The Storyteller’s Advantage: What Can Happen When You Do It Right
I was conducting a leadership program for one of my clients in Maryland. The class was ready to start, but the CEO pulled me aside. He wanted to say a few words to kick off the training session. Much to my surprise, he got up in front of the group and “sold” the class before I even started. He sold the quality of the content and my qualifications. He explained how hard they searched before they selected me. He emphasized how lucky they were to be in the class. By the time he was done, the group was excited and fired up for a full day of training.
If this sounds unusual, that’s because it is. I travel to many companies to conduct training programs and never meet or speak with the CEOs. They never introduce me or the class, let alone sit in on a class as students. (The CEO in Maryland did, of course.)
So what is the secret this leader knows that many others don’t? You have to be a salesperson if you are going to be a great leader. Any initiative has to be promoted, marketed, pushed, sold, and illustrated with dramatic and entertaining stories. “What?!” you think. “I am a leader. I’m not a salesperson. If I were, I would have gone into sales.”
Well, I have news for you. In order to be an effective leader, you have to be a storytelling salesperson. Think Steve Jobs, Sir Richard Branson, Sir James Dyson (you know, the vacuum cleaner guy), and Martha Stewart. They are all amazing sales pros.
Still not convinced? Here are the reasons why the leader as a storytelling salesperson is so important.
They will not do something just because you tell them to do it.
I know: you think because of your positional power, people will just do what you tell them to do. Well, yes, for a short term this might be true, but here is the real story. In order to get people to perform at a high level for the long term, they can’t just follow orders.
They must also act because they want to and because they believe in the products, the company, or the mission. The way we get them to believe is by selling them. You sell them the same way you would sell a prospective customer. The reality is the team members are your customers, and they have to buy in.
They need the facts.
In spite of our high-content, communication-tools driven business world, people still feel very much out of the loop. They don’t know what is going on. To overcome this, we need to fill in the details for them. We need to provide the “why” answers. We need to communicate, educate, and motivate—all the things a great salesperson does.
Oh, I know you think your managers relayed information to their team members. In your mind, the message went out from the top and cascaded beautifully throughout the organization. Wrong. Some managers forgot to mention it. Some didn’t like the idea and criticized it to their people. Some were just too busy.
I have been in hundreds—no, thousands—of meetings during which the leaders said something about an initiative. Half of those in the room had no idea what these people were talking about.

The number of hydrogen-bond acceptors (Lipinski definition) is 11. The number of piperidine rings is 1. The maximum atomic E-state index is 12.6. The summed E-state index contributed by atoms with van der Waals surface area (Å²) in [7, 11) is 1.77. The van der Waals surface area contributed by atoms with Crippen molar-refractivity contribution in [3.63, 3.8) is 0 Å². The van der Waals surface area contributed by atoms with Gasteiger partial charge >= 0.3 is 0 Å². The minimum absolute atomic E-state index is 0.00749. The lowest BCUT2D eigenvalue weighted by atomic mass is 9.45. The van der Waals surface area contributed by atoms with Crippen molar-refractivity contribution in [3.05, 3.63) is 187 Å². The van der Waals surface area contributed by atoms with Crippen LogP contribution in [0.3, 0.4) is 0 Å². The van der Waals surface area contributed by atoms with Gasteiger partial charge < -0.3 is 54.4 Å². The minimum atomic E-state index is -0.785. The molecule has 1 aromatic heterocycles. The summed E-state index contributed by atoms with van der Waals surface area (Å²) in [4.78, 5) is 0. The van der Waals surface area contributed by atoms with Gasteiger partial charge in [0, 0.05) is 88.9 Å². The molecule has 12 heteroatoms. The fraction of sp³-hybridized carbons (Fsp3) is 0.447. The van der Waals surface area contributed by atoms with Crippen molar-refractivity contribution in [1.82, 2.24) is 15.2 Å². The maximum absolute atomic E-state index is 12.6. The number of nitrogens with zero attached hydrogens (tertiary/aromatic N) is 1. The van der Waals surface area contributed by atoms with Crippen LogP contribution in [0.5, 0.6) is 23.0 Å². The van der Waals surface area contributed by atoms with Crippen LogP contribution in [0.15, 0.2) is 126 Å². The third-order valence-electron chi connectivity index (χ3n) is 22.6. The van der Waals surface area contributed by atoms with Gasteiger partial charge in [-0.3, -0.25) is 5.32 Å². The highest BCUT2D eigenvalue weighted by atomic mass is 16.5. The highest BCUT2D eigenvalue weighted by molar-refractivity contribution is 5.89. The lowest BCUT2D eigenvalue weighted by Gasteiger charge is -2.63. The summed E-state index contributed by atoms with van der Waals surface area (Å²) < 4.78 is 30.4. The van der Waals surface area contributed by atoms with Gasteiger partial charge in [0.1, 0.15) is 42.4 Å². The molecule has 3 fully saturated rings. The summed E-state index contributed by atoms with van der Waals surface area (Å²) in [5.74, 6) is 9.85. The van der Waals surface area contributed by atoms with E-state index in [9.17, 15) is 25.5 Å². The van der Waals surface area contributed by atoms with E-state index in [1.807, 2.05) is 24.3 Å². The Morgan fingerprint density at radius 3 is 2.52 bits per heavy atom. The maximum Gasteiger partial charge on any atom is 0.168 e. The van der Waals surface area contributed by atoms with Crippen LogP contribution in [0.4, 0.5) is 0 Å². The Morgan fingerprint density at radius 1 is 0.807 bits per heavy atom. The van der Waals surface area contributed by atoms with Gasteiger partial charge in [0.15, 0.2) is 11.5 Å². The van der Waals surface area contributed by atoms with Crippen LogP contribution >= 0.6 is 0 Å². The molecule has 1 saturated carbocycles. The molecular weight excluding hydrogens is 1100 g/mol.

Great leaders are constantly delivering information and selling it with stories, examples, facts, and figures that people will remember.
You want to evangelize them.
Why? For the most obvious reason of all: you want them to become sale people for the ideas as well. You can sell the story, but the reality is you want a giant group of other people repeating the story and evangelizing it to others including employees, customers, friends, family, and vendors. Everyone becomes a sale person.
There is nothing more compelling than a message delivered with passion and energy. As Brian Tracy once said, “Selling is a transfer of enthusiasm.” I would argue that leadership is a transfer of enthusiasm. A gifted leader meets with a group and gets them excited. Their enthusiasm is then transferred to others.
Morale is increased.
When people are excited and energized, morale increases dramatically. You can feel it. I have been in many offices where there was low morale, and it was obvious and palpable. You could feel it in the air.
It is how a culture is built.
What is a corporate culture? It is an agreed upon set of beliefs, customs, and practices. How is that culture built? In many ways, but one important way is by the leader selling the beliefs, customs, and practices, one on one as well as to groups. Eventually, people start to adopt those beliefs. Presto! Change-o! We have a culture.
I once had the opportunity to see a CEO and a CFO meet with groups for weeks on end, speaking to a different group each time. I got to see each one as I was the host. What was fascinating was that they told the same story the same way every single time. They were culture building, but they were doing much more than that. They were selling.
Are you sold? I hope so. What do you need to have happen this year? What stories can you use to connect your goals with the people around you?